Friday, June 24, 2011

Biblical Parenting, the next phase

When I was new to the internet and to mothering, the subject of parenting styles was a big topic of conversation, which is to say, the same kinds of conversations the US and the USSR had during the Cold War. The stakes were only upped when you brought faith into it. If you were a Christian (or knew one, or thought you knew how we thought...) the question came down to: "Will you be a Christian parent like the Pearls or the Ezzos, with the sleep and meal scheduling, the crying it out and the baby hitting, or will you be like the Sears, with the extended co sleeping, the child led breastfeeding, and the gentle discipline?" Of course it's not usually as black and white as all that, but when you're a new parent, cut off from family, desperately looking for direction, it SEEMS that simple.
The Bible says little about parenting; much less than most Biblical parenting pundits would like you to believe. But it has a lot to say about how we as Christians are to treat people- with love, joy, peace, patience, kindness, gentleness, and self-control. What parenting philosophies bets express the fruit of the Spirit?
If you know me, you know I came to the latter conclusion; that God made us to parent with love and answer our baby's  cries. Sadly, I came to another conclusion; that most people who used the label "Biblical Parenting" were people I didn't want to be associated with.
 The years passed. My kids grew. The question of co sleeping and breastfeeding passed, as they gave up those things in their own time, and the new weird thing I was doing was homeschooling. And again, I was doing it differently than the other Christians- teaching my kids evolution, reading Harry Potter with them.... but more than that.
I was teaching my kids to question authority.
I always have to suppress a laugh when people feel compelled to point that out to me. If some one knows me, the fact that I teach my kids to question authority and to accord respect based on one EARNING it, not on the numbers of years or they position they have over them, should be obvious. That's how *I* roll and I would never be so hypocritical as to teach my kids to blindly follow when I refuse to.
A few months ago, a friend from church and I were talking about the challenges of raising kids with intellectual freedom. The hardest part, as they got older, is not that they will defy you. (kids will do that anyway). It's that, at a young age, they will form well considered opinions that are different from YOUR well considered opinions. My eldest son believes in the death penalty, a great departure from my consistent life ethic (I kind of blame my husband for that one). My daughter believes that yeah, Rob Bell probably IS a heretic. And my friend's son? Hanging out with us has given him a more liberal attitude toward gays than his parents (I am pleased to say, I think this is in part because my kids have called him on homophobic things he's said over the years. He says those things a lot less now).

Now let me be clear; I teach my kids to be courteous and to follow rules. Following rules (with a Sheldon Cooper-like intensity) is also how I roll. But not to follow rules blindly. As a kid, I hated being told "Because I said so!" and I have never done that to my kids. If I have a requirement for them, I share my reason (no, they don't have to agree with my reason). Remember, while the Bible tells children to honor their mother and father, it also exhorts parents not to exasperate their children.  And we should always be courteous to others; but because we are human beings, not because that person is older, or female, or...take your pick. I am often told at coffee shops and stores that my kids are "the most polite kids I've seen all day".( Of course, this is as much a negative commentary on society as it is a positive one on my kids.)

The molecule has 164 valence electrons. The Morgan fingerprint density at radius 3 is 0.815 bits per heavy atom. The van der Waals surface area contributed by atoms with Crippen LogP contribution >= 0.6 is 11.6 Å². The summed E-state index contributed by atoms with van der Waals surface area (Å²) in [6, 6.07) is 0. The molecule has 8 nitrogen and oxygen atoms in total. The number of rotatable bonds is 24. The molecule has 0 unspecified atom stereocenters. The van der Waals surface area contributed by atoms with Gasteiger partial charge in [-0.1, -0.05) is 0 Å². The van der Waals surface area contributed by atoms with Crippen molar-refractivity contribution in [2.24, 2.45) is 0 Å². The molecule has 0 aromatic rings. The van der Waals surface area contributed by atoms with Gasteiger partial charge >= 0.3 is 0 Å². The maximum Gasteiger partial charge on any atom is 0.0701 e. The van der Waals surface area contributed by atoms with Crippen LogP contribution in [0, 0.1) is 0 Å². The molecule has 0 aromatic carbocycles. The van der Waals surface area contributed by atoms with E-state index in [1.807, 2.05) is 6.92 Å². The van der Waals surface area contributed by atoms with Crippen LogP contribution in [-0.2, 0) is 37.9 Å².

But unquestioning belief in what they're told? An inability to be civilly disobedient? Is this what the Christian parent of older children is to do? I would say no, and looking at history I'd say the opposite is true. I don't want nice little robots; I want to raise people who will gird themselves to fight for the justice the Old Testament prophets tell us to seek. I want to raise citizens with the courage of Martin Luther, Dietrich Bonhoeffer, Dorothy Day, the Reverend Martin Luther King Jr. Raising kids who can defy an unjust society and speak truth to power is not easy. God knows. You have to be willing to be their educational experience. Are you up for it?

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At 5:07 PM, Blogger Lone Star Ma said...

I am so up for it. Though it is exasperating - no lie. My daughter stands up for what she believes is right all the time - passionately and actively and I am so proud of her. People are either amazed or horrified, it seems - there is no in between.

At 8:53 AM, Blogger Olson Clan said...

Amen! Couldn't have said it better myself. I too have gotten many a comment with a negative conotation about how my children have questioned an adult. My response is always, "Did they do it politely?". If so, then good for them. We have seen the fruit of our labors. Although, I do think it helps them to watch our examples of questioning the professionals and choosing our own way while politely fielding negative comments about our choices. More than anything I want my children to think, and being a sheep doesn't really lead to the thinking skills we desire.

At 1:19 PM, Blogger gojirama said...

Yes! And that is a trait out kids all have in common- they've seen us question the status quo.
Now there's an interesting question- is questioning the status quo the same as questioning authority?

At 12:18 PM, Blogger Lone Star Ma said...

I think it is but questioning authority is not necessarily the same as questioning the status quo. Both needed.


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